It is an opportunity to remind us of the special place that pets have in our hearts and our duty to take care of God's creations. —Very Rev. Ray Waldron
SALT LAKE CITY — The furry, feathered, scaled and spiny were brought to receive blessings Saturday, in recognition of St. Francis of Assisi, the patron saint of animals.
"I've been doing this for 20 years and I've never been bitten," said the Very Rev. Ray Waldron, dean of the local Cathedral Church of St. Mark. "The snakes are the ones that give me the most trouble."
As tradition dictates, Waldron blessed each pet at Liberty Park with good health and companionship, a wish he also bestowed upon their accompanying owners.
"They need to be blessed because they bless us," said Carole Sharp, a volunteer with the Utah Humane Society who brought a dog to be blessed. She said she hopes Rudy, the 5-year-old black Labrador retriever, will be adopted after having been transferred between multiple shelters.
Waldron asked God to give Rudy "a family that will love you forever."
"It is an opportunity to remind us of the special place that pets have in our hearts and our duty to take care of God's creations," the reverend said.
The blessing of the pets is a tradition dating back more than 200 years in the Catholic and Anglican churches, but pets were blessed without regard for religion at Liberty Park on Saturday. The custom is carried out in honor of St. Francis of Assisi's love for all of God's creatures and the environment.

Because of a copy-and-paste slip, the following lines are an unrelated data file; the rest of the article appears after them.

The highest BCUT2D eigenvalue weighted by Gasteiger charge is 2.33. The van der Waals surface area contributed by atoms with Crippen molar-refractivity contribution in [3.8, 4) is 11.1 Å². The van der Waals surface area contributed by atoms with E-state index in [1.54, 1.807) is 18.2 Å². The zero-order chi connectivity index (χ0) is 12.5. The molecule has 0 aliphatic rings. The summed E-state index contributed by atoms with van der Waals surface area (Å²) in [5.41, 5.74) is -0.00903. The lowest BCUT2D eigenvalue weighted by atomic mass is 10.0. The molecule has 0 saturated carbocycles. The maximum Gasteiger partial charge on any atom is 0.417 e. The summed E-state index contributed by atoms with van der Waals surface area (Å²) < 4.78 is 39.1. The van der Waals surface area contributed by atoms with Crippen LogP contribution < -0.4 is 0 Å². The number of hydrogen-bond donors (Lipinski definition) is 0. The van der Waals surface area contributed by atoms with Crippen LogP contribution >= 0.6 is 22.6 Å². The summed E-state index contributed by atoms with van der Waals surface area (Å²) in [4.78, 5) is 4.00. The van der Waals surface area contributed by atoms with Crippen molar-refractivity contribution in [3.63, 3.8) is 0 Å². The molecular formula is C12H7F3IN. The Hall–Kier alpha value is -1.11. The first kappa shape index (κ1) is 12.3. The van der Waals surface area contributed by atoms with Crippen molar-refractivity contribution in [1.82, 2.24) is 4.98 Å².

As a revered religious figure, Francis, who died in 1226 and is named for a town in Italy, devoted himself to a life of poverty and simplicity. It is believed that Francis preached that the love a person gives to and receives from an animal could teach them about the circle of life and give them a greater love for God out of respect for his creations.
The saint is often depicted with a bird in his hand, as he made it a point to also teach animals about their creator.
"Our pets are part of our life," said Becky Ball, who works at the cathedral. She brought "Bob Barker," the chihuahua, another dog, "Hailey," and "Sammie," a bird, to be blessed.
"They are as special as we are and a blessing certainly won't hurt them," Ball said.Comment on this story
The current Catholic pope, Cardinal Jorge Mario Bergoglio of Argentina, chose his papal name in honor of St. Francis of Assisi, becoming Pope Francis in March. Pope Francis visited the town of Assisi Friday, in celebration of the Feast Day of St. Francis.
Waldron, who has blessed everything from cats and dogs, to mice and snakes, and even a bull and a horse, invited patrons of his congregation to bring their stuffed animals to church on Sunday, located at 231 E. 100 South, where the blessing of the animals will continue through the weekend.